- Special Reports
- Maps & Data
- Election 2014
- Dear Abby
- Games & Puzzles
- Events & Exhibits
- Food & Drink
- Arts & Music
- Movies & TV
Storrs - Will Jim Calhoun return or retire?
That's the burning question for UConn basketball fans.
Calhoun isn't ready to make a statement about his future but he's sure acting like a coach planning on coming back next season.
He's busy with the daily operations of the UConn basketball program. He's met with sophomore Jeremy Lamb and freshman Andre Drummond, two projected lottery picks in the upcoming draft, about their choices. Lamb is closer to leaving than Drummond.
He's been involved in discussions with new athletic director Warde Manuel about the NCAA's denial of UConn's appeal of its 2013 postseason ban.
While he's also had one meeting with Manuel about his coaching future, he's not prepared to make a decision even if you threaten to lock him in a room and force him to watch a continuous loop of Christian Laettner's game-winning shot that beat UConn in the 1990 regional final.
Expect Calhoun, who has two years left on his contract, to announce his plans by the end of the month. Last year he waited until September to commit to returning for the 2011-12 season.
"I'm trying to clean up everything here and then make that decision," Calhoun said Friday. "I'm acting like I'm coming back with everything going on."
Calhoun has more pressing concerns right now. He echoed statements made by Manuel on Thursday regarding the need for the NCAA to use more recent data to determine the Academic Progress Rate.
UConn is clinging to the hope that the NCAA will change the APR reporting dates when the Committee on Academic Performance meets later this month or in July. The men's basketball program is on track to post the qualifying score if the 2011-12 academic year is part of the data used to determine post-season eligibility.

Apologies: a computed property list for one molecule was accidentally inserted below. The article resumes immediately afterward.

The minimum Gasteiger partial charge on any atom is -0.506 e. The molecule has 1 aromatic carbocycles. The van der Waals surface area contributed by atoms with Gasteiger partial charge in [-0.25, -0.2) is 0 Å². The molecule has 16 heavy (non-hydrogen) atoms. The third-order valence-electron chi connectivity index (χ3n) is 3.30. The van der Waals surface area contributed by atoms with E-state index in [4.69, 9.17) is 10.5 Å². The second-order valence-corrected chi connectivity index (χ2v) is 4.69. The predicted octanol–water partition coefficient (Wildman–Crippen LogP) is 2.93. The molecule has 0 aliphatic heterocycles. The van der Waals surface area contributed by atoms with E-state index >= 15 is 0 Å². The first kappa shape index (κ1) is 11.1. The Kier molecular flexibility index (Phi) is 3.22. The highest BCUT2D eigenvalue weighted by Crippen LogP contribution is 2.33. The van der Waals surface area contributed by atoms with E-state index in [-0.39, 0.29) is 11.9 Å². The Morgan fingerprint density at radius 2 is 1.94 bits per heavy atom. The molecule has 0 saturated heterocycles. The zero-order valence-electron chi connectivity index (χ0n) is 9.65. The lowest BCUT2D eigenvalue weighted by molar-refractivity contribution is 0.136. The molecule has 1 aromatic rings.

"Everybody here ? Warde and (UConn president) Susan (Herbst) ? we've all said that we need to do our job," Calhoun said. "With that said, we've made great improvements over a two-year period. Hopefully, there is some fairness."
Warde spoke with the basketball team on Thursday about the NCAA's decision on UConn's appeal.
"He told them we're fighting for them," Calhoun said.
Outside of junior Alex Oriakhi, who's exploring his transfer options, no one has informed Calhoun that they will bolt because of the postseason ban. He spoke with incoming recruit Omar Calhoun's father who assured him that his son remains committed to UConn.
Big East presidents also recently ruled that all teams facing an NCAA mandated postseason ban also have to sit out the Big East tournament.
Calhoun believes there will be still plenty to play for next season even if the postseason ban remains in place.
"I've always placed a great deal of importance on winning the Big East title," Calhoun said.
When Calhoun does eventually retire, he's hoping for a smooth transition. With that mind, he's in favor of a coach-in-waiting situation. He'd prefer to keep the job in the UConn basketball family, so assistant coach Kevin Ollie is a potential candidate.